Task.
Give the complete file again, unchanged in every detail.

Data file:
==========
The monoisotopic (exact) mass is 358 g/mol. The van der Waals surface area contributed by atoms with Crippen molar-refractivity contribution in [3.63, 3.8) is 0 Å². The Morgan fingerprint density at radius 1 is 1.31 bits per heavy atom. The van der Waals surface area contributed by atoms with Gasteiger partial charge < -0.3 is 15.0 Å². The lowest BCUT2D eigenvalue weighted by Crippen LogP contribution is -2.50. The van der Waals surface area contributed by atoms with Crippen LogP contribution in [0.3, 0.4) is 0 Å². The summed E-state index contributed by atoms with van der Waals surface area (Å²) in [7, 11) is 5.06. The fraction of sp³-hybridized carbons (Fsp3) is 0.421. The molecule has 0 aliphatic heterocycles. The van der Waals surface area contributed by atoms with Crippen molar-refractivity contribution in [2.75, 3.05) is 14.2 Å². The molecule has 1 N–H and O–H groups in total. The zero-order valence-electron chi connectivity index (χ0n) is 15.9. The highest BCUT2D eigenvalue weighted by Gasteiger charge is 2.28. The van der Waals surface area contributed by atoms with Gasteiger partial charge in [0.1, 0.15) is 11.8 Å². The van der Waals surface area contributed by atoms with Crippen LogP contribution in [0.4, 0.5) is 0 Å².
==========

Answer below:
The monoisotopic (exact) mass is 358 g/mol. The van der Waals surface area contributed by atoms with Crippen molar-refractivity contribution in [3.63, 3.8) is 0 Å². The Morgan fingerprint density at radius 1 is 1.31 bits per heavy atom. The van der Waals surface area contributed by atoms with Gasteiger partial charge < -0.3 is 15.0 Å². The lowest BCUT2D eigenvalue weighted by Crippen LogP contribution is -2.50. The van der Waals surface area contributed by atoms with Crippen LogP contribution in [0.3, 0.4) is 0 Å². The summed E-state index contributed by atoms with van der Waals surface area (Å²) in [7, 11) is 5.06. The fraction of sp³-hybridized carbons (Fsp3) is 0.421. The molecule has 0 aliphatic heterocycles. The van der Waals surface area contributed by atoms with Crippen molar-refractivity contribution in [2.75, 3.05) is 14.2 Å². The molecule has 1 N–H and O–H groups in total. The zero-order valence-electron chi connectivity index (χ0n) is 15.9. The highest BCUT2D eigenvalue weighted by Gasteiger charge is 2.28. The van der Waals surface area contributed by atoms with Gasteiger partial charge in [0.1, 0.15) is 11.8 Å². The van der Waals surface area contributed by atoms with Crippen LogP contribution in [0.4, 0.5) is 0 Å².